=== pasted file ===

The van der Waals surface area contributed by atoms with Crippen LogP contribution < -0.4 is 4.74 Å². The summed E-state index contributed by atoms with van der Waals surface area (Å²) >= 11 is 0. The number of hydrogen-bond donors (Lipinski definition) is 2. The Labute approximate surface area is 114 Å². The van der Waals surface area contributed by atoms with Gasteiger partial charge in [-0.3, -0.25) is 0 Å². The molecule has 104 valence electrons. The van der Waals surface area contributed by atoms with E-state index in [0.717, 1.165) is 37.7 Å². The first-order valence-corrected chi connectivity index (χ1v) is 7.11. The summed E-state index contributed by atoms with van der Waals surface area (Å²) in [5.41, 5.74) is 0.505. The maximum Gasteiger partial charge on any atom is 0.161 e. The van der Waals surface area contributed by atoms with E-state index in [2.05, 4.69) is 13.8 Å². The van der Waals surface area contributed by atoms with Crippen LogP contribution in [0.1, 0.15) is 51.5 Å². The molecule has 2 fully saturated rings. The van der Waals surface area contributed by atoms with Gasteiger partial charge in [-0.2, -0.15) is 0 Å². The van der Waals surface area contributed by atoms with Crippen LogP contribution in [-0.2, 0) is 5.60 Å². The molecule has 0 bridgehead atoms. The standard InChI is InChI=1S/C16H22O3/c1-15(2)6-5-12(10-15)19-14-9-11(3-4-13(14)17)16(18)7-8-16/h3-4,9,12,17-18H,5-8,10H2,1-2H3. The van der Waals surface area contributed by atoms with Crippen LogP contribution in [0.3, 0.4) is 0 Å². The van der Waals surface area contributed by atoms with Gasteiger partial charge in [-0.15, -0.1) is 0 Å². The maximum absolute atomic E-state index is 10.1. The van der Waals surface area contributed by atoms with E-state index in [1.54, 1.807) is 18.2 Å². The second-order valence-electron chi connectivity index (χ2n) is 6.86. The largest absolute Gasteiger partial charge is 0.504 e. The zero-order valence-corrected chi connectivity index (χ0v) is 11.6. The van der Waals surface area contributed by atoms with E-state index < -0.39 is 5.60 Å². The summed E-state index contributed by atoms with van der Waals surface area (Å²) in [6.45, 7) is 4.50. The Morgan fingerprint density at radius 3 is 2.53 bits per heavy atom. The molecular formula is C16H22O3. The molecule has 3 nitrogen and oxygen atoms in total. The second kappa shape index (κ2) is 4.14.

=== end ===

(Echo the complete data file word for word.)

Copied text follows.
The van der Waals surface area contributed by atoms with Crippen LogP contribution < -0.4 is 4.74 Å². The summed E-state index contributed by atoms with van der Waals surface area (Å²) >= 11 is 0. The number of hydrogen-bond donors (Lipinski definition) is 2. The Labute approximate surface area is 114 Å². The van der Waals surface area contributed by atoms with Gasteiger partial charge in [-0.3, -0.25) is 0 Å². The molecule has 104 valence electrons. The van der Waals surface area contributed by atoms with E-state index in [0.717, 1.165) is 37.7 Å². The first-order valence-corrected chi connectivity index (χ1v) is 7.11. The summed E-state index contributed by atoms with van der Waals surface area (Å²) in [5.41, 5.74) is 0.505. The maximum Gasteiger partial charge on any atom is 0.161 e. The van der Waals surface area contributed by atoms with E-state index in [2.05, 4.69) is 13.8 Å². The van der Waals surface area contributed by atoms with Crippen LogP contribution in [0.1, 0.15) is 51.5 Å². The molecule has 2 fully saturated rings. The van der Waals surface area contributed by atoms with Gasteiger partial charge in [-0.2, -0.15) is 0 Å². The van der Waals surface area contributed by atoms with Crippen LogP contribution in [-0.2, 0) is 5.60 Å². The molecule has 0 bridgehead atoms. The standard InChI is InChI=1S/C16H22O3/c1-15(2)6-5-12(10-15)19-14-9-11(3-4-13(14)17)16(18)7-8-16/h3-4,9,12,17-18H,5-8,10H2,1-2H3. The van der Waals surface area contributed by atoms with Crippen LogP contribution in [0.3, 0.4) is 0 Å². The van der Waals surface area contributed by atoms with Gasteiger partial charge in [-0.15, -0.1) is 0 Å². The maximum absolute atomic E-state index is 10.1. The van der Waals surface area contributed by atoms with E-state index in [1.54, 1.807) is 18.2 Å². The second-order valence-electron chi connectivity index (χ2n) is 6.86. The largest absolute Gasteiger partial charge is 0.504 e. The zero-order valence-corrected chi connectivity index (χ0v) is 11.6. The van der Waals surface area contributed by atoms with E-state index < -0.39 is 5.60 Å². The summed E-state index contributed by atoms with van der Waals surface area (Å²) in [6.45, 7) is 4.50. The Morgan fingerprint density at radius 3 is 2.53 bits per heavy atom. The molecular formula is C16H22O3. The molecule has 3 nitrogen and oxygen atoms in total. The second kappa shape index (κ2) is 4.14.